This tab also controls depth of field and motion blur in your image.

DOF is the the effect when objects appear out of focus outside a certain range. This is caused by the camera's aperture, the bigger the aperture, the bigger the DOF effect.

Motion blur is caused by the shutter speed of the camera. With slow shutter speeds, moving objects will become very blurry. Mostly used in animations, but it can be used in stills too of course (just like in real photography).

Free Vray Tutorial | Overview of the Vray rollouts (render settings)

Vray Indirect illumination (GI)

GI or global illumination controls, very important to create realistic lighting. Please refer to this tutorial for more info on global illumination and the different methods used to calculate it.

Free Vray Tutorial | Overview of the Vray rollouts (render settings)

Vray Irradiance map

This is also a variable rollout. Depending on the GI engines you choose in the previous rollout this one will change. By default the Primary GI engine was Irradiance Map, so the IR map rollout is shown. Please also refer to the GI methods tutorial for more info.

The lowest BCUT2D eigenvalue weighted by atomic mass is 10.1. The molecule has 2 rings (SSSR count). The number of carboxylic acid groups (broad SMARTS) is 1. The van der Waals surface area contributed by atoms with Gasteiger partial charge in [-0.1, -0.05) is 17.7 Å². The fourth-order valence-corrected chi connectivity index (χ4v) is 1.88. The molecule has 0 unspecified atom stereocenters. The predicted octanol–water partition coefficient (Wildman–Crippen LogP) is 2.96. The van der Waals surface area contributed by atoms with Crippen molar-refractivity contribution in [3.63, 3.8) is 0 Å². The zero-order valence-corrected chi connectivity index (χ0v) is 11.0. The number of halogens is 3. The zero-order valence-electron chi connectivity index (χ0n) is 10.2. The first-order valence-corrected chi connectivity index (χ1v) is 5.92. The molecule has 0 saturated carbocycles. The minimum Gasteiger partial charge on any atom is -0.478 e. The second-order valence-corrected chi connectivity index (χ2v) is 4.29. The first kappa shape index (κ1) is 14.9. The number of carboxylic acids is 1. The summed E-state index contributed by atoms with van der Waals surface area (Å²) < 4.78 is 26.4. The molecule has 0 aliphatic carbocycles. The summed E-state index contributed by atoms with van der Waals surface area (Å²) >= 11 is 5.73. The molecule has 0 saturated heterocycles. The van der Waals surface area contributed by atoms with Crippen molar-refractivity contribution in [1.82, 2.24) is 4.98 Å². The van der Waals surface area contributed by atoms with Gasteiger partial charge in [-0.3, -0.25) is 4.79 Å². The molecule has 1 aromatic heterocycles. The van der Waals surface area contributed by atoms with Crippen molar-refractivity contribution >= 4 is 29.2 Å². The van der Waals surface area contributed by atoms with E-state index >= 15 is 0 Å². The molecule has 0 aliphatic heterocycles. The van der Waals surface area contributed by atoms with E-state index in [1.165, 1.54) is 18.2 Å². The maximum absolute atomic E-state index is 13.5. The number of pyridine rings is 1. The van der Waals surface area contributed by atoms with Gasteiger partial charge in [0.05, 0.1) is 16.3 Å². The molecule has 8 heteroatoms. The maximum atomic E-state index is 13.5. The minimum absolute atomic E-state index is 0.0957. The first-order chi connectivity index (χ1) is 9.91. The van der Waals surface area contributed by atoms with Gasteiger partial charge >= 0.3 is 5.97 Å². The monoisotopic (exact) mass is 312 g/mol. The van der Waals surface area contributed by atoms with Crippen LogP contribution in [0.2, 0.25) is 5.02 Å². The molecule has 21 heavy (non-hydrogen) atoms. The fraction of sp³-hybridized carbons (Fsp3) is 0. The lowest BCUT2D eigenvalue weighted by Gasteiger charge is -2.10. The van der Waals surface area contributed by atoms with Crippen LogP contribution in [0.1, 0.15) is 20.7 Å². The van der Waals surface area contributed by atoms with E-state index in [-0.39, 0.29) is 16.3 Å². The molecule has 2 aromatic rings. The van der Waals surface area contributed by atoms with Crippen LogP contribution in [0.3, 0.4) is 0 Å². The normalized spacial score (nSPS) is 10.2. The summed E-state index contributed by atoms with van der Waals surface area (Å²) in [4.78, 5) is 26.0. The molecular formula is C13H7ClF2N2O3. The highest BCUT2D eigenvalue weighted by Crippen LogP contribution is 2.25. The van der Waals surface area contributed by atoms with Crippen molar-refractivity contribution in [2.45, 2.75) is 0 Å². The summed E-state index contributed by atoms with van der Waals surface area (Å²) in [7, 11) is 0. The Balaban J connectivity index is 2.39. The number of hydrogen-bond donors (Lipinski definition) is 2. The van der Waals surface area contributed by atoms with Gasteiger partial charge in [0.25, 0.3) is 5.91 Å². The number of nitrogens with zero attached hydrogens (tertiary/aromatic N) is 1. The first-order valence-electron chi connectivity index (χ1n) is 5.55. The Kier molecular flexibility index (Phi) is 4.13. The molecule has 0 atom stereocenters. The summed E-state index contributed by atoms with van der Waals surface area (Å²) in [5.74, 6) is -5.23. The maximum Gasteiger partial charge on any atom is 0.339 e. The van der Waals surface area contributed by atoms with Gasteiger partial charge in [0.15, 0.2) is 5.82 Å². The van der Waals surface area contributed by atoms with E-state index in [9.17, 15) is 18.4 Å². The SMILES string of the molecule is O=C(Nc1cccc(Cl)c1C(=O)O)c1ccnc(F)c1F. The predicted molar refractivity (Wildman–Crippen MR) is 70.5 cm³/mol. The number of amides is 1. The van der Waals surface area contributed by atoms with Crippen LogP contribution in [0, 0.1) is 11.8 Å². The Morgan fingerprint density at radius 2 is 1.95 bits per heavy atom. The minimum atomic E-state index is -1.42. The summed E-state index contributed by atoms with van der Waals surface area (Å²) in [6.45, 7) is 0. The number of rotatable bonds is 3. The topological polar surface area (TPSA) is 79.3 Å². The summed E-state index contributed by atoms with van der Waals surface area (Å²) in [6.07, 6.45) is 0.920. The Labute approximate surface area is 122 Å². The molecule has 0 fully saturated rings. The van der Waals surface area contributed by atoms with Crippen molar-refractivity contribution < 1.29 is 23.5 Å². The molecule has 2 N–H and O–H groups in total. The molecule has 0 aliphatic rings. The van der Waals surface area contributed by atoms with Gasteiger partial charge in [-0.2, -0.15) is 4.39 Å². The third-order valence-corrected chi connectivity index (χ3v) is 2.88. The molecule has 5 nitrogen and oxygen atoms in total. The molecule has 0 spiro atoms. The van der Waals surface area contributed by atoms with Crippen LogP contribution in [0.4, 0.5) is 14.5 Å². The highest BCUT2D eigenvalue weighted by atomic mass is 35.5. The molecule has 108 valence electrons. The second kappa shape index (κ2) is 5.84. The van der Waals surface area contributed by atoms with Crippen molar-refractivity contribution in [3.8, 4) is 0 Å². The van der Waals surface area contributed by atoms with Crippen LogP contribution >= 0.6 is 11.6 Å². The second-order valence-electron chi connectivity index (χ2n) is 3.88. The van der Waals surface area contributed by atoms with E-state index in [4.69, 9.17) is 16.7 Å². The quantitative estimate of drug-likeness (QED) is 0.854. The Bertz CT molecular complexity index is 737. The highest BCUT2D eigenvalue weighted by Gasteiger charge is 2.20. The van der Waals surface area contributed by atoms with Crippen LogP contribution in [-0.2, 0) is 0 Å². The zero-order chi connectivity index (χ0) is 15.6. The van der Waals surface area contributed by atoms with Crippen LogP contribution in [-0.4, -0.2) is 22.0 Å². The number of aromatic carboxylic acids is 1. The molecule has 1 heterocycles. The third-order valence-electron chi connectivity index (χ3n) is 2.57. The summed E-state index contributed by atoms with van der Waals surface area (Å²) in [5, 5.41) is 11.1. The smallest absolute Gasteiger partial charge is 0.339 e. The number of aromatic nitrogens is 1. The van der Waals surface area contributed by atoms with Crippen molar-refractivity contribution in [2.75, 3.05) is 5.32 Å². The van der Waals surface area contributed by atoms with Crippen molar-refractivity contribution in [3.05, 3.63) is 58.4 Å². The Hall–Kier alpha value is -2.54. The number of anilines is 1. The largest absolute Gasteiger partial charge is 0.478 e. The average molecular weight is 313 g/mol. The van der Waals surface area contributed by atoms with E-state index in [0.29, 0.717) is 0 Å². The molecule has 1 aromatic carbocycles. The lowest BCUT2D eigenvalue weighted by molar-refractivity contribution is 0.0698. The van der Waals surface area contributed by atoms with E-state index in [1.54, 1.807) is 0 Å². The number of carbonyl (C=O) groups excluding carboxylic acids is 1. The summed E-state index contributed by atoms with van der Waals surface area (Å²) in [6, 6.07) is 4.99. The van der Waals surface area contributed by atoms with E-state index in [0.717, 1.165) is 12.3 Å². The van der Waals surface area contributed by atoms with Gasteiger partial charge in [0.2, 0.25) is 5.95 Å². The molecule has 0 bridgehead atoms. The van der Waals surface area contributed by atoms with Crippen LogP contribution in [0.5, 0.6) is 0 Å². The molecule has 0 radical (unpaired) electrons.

A more in depth tutorial about all the IR map settings can be found here.

Free Vray Tutorial | Overview of the Vray rollouts (render settings)

Vray Brute Force GI

yet another variable rollout, currently brute force is selected as the secondary GI engine so this will show up. Other secondary bounce rollouts can be Lightcache and photon map.

Please also refer to the GI methods tutorial for more info.

Free Vray Tutorial | Overview of the Vray rollouts (render settings)

Vray caustics

Caustics are light patterns formed by refracted/reflected light. Take a look at the rendered image, these are caustics. There are two types of caustics: GI caustics and direct light caustics.

Setting up caustics can be quite confusing, because the outcome depends on several other settings, for example in each lightsource. Also the type of lightsource has a big impact on caustics (for example a 3dsMax spotlight vs a V-ray planar light).